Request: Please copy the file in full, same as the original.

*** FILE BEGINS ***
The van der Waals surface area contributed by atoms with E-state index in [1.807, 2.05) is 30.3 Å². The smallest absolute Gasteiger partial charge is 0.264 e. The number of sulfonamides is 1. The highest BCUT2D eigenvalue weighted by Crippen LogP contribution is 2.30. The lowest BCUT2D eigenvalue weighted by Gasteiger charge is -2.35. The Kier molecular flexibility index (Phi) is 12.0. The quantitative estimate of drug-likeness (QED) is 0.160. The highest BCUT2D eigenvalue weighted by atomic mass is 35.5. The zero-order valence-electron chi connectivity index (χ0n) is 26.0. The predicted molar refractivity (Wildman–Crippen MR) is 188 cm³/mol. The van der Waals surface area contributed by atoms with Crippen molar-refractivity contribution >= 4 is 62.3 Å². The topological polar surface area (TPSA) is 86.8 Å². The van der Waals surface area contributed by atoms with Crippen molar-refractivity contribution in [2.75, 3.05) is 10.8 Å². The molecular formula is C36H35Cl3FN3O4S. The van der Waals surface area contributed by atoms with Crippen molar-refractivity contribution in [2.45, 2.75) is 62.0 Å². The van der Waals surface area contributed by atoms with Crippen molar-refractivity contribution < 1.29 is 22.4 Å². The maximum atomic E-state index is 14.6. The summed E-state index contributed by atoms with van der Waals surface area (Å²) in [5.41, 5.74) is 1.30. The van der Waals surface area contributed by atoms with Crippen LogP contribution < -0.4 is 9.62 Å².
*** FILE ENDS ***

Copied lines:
The van der Waals surface area contributed by atoms with E-state index in [1.807, 2.05) is 30.3 Å². The smallest absolute Gasteiger partial charge is 0.264 e. The number of sulfonamides is 1. The highest BCUT2D eigenvalue weighted by Crippen LogP contribution is 2.30. The lowest BCUT2D eigenvalue weighted by Gasteiger charge is -2.35. The Kier molecular flexibility index (Phi) is 12.0. The quantitative estimate of drug-likeness (QED) is 0.160. The highest BCUT2D eigenvalue weighted by atomic mass is 35.5. The zero-order valence-electron chi connectivity index (χ0n) is 26.0. The predicted molar refractivity (Wildman–Crippen MR) is 188 cm³/mol. The van der Waals surface area contributed by atoms with Crippen molar-refractivity contribution >= 4 is 62.3 Å². The topological polar surface area (TPSA) is 86.8 Å². The van der Waals surface area contributed by atoms with Crippen molar-refractivity contribution in [2.75, 3.05) is 10.8 Å². The molecular formula is C36H35Cl3FN3O4S. The van der Waals surface area contributed by atoms with Crippen molar-refractivity contribution in [2.45, 2.75) is 62.0 Å². The van der Waals surface area contributed by atoms with Crippen molar-refractivity contribution < 1.29 is 22.4 Å². The maximum atomic E-state index is 14.6. The summed E-state index contributed by atoms with van der Waals surface area (Å²) in [5.41, 5.74) is 1.30. The van der Waals surface area contributed by atoms with Crippen LogP contribution < -0.4 is 9.62 Å².